The film’s not a disaster, by any means, and is very watchable at times. But sadly the cross-cutting between worlds doesn’t flow at all, the pace sags in the middle, and because the plot needs so much explaining – it’s something to do with the convergence of planets, which only happens once every five thousand years – everything feels very stodgy. Some action scenes have little meaning because we’re not experiencing them through a character’s point of view, while drama scenes are shot like television, with flat coverage and some epileptic editing. (Darcy’s first appearance, for example, lasts for 66 seconds and contains *35* separate shots. It’s just a scene of three people talking and not moving.)
Thank the Nordic gods for Loki, the bad guy from both Thor’s first movie and Avengers Assemble. We see him briefly at the beginning of the story, then the film comes alive at the hour mark when he takes centre stage. Tom Hiddleston’s performance fizzes and pops as trickster Loki has to team up with his brother. In fact, thinking about it, we’re going to need that extra hand – let’s call Loki the sixth great bad guy in a superhero film. It’s just a shame that he’s not *this film’s* bad guy. It could do with him being more than just a subplot.
Six men who’d like their shoes back out of 10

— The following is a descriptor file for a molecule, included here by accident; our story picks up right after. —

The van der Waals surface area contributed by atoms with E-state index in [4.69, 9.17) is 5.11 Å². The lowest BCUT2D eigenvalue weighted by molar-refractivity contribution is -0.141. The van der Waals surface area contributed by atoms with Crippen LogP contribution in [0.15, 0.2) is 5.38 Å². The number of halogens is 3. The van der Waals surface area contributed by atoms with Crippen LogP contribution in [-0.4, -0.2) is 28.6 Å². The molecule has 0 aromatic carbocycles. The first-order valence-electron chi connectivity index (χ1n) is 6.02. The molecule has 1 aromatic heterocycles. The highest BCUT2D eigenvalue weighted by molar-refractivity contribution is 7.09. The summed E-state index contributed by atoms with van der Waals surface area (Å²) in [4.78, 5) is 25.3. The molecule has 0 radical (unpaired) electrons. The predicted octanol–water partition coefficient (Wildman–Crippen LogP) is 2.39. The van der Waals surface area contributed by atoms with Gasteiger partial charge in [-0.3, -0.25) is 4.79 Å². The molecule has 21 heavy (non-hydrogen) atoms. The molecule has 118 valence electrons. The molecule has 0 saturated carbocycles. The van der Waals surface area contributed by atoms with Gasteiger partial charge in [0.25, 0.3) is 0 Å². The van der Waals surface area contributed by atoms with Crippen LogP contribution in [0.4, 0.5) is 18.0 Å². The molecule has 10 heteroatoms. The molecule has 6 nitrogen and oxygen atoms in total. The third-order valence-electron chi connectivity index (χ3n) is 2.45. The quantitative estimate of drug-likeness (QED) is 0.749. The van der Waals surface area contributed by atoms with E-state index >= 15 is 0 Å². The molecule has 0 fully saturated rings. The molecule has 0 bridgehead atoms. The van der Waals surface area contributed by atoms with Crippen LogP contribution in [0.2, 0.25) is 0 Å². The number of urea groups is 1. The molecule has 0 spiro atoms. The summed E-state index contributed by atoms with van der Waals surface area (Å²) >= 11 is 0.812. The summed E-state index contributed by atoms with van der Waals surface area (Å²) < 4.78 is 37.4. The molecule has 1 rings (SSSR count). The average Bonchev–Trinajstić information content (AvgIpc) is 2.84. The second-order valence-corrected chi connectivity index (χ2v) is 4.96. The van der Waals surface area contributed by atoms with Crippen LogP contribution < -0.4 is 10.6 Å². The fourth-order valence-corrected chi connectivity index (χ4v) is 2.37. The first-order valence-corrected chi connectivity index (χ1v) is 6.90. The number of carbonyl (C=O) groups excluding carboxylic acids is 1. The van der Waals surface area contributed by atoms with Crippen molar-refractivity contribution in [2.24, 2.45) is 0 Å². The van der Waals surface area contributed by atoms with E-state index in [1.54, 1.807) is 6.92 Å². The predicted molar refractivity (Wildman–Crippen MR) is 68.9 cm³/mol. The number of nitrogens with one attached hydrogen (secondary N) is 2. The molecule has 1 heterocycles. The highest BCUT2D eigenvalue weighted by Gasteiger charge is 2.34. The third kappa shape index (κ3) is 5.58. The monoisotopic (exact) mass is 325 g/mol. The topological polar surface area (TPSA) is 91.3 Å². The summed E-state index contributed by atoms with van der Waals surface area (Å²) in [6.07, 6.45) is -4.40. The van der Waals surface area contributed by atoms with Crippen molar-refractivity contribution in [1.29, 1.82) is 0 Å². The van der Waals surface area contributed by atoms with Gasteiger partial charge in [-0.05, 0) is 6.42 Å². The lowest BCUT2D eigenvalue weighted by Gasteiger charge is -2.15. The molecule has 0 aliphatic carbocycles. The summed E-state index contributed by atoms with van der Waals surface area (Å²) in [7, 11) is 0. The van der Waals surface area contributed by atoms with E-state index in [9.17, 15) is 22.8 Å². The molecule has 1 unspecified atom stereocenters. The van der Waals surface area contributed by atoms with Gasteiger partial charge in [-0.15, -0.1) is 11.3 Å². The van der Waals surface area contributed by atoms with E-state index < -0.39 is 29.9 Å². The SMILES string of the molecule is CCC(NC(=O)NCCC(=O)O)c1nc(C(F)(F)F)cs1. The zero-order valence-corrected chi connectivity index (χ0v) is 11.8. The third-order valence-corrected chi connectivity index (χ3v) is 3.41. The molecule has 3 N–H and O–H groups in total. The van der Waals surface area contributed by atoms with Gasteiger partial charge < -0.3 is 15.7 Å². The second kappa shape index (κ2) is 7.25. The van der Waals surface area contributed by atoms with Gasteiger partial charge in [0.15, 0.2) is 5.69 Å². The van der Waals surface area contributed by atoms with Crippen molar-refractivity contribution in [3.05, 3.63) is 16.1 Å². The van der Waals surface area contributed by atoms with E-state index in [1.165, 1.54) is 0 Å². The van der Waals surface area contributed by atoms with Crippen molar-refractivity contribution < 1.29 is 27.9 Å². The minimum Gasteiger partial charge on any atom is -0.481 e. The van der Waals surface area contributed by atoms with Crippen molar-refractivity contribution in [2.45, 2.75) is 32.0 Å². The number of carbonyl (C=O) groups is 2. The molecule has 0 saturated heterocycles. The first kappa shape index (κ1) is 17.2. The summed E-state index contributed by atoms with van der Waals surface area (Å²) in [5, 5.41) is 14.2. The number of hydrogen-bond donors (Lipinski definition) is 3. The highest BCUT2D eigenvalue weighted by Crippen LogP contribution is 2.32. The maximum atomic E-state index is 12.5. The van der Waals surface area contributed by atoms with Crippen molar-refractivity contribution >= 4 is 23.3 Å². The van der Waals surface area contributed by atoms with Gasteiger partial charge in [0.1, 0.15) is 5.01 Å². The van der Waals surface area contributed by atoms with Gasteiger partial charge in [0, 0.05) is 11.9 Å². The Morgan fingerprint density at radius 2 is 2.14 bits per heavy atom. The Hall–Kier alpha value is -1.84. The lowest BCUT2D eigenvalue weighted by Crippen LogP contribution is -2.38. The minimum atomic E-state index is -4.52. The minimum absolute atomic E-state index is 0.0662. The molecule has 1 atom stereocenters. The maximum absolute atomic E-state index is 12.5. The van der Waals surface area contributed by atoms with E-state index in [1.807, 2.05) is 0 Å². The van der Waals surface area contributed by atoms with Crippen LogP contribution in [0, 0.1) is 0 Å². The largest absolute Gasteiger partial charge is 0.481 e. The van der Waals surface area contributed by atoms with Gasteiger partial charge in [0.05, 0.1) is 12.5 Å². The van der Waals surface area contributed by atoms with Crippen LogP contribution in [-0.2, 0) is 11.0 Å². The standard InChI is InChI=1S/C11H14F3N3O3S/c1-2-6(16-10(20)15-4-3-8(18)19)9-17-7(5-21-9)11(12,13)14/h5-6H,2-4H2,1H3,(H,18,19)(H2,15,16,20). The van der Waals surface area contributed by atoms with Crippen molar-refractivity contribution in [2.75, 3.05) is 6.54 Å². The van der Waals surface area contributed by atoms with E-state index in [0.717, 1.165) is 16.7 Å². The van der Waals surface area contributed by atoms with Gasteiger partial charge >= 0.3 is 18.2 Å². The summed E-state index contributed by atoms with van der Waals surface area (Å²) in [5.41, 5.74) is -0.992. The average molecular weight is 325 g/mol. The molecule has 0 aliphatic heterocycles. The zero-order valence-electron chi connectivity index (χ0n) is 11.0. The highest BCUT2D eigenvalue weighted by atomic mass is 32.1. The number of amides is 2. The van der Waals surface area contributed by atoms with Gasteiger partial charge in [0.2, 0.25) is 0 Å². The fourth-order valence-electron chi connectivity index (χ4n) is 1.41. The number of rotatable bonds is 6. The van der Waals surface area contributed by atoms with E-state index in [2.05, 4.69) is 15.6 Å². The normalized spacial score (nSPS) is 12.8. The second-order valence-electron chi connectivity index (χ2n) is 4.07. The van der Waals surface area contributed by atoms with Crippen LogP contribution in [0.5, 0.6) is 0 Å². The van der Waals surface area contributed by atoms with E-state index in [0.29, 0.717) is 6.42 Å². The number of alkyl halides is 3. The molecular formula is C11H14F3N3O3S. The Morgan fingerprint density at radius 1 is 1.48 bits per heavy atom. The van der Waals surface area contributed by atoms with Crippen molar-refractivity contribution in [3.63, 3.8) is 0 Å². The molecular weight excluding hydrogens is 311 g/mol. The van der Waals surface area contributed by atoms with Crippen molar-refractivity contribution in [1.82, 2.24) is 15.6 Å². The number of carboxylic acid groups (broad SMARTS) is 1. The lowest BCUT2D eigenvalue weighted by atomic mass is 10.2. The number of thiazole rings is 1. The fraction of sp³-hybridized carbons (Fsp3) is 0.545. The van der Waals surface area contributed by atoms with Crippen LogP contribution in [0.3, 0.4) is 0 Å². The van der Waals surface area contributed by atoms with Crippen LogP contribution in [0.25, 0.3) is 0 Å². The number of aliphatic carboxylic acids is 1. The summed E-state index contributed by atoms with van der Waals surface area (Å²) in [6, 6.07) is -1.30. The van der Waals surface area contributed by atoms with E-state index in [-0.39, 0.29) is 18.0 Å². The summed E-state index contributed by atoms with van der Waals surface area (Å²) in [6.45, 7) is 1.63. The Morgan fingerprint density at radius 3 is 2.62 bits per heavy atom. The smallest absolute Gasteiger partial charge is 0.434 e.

A self-indulgent appendix: The big action climax of Thor: The Dark World is both set and filmed in Greenwich, south-east London, which is about three miles from where I live. For the Dark Elves’ battle with Thor and his pals, the production team used the beautiful site of the Old Royal Naval College. It was designed by Sir Christopher Wren and built between 1696 and 1712; originally a hospital for seaman, from 1873 it became a Royal Navy training college. The Navy left in 1998, since when the buildings have been both a tourist attraction and a university campus. Over the years, many films and TV shows have shot there: once you clock its architecture and layout, you never stop spotting it. For example, I first visited the site in 2010 specifically to see a filming location from the Harrison Ford movie Patriot Games (1992). The scene of Jack Ryan foiling an IRA assassination attempt was filmed at the ORNC, which was standing in for central London. Having been there in person, I then noticed the buildings being used in dozens of other films: Octopussy (1983), Four Weddings and Funeral (1994), The Madness of King George (1994), The Avengers (1998), Lara Croft: Tomb Raider (2001), Starter for 10 (2006), The Queen (2006), The Golden Compass (2007), The Duchess (2008), Sherlock Holmes (2009), The Wolf Man (2010), Sherlock Holmes: A Game of Shadows (2011), Pirates of the Caribbean: On Stranger Tides (2011), Skyfall (2012), The Dark Knight Rises (2012), Les Miserables (2012), The Man from U.N.C.L.E. (2015), even a spoof Doctor Who episode in 1993. I mention all of this because over the last seven years I’ve been back to the ORNC hundreds of times. I go most weeks for one reason or another: to attend a free music concert in its Chapel, to see a new art exhibition in the visitors’ centre, to show it off to friends, to see the Painted Hall (perhaps the most beautiful room in Britain), for a walk round its grounds, for a pint in its pub. It’s become a very special place to me, as has Greenwich in general. So, when it came to blogging about Thor: The Dark World, I took my laptop there to write the review.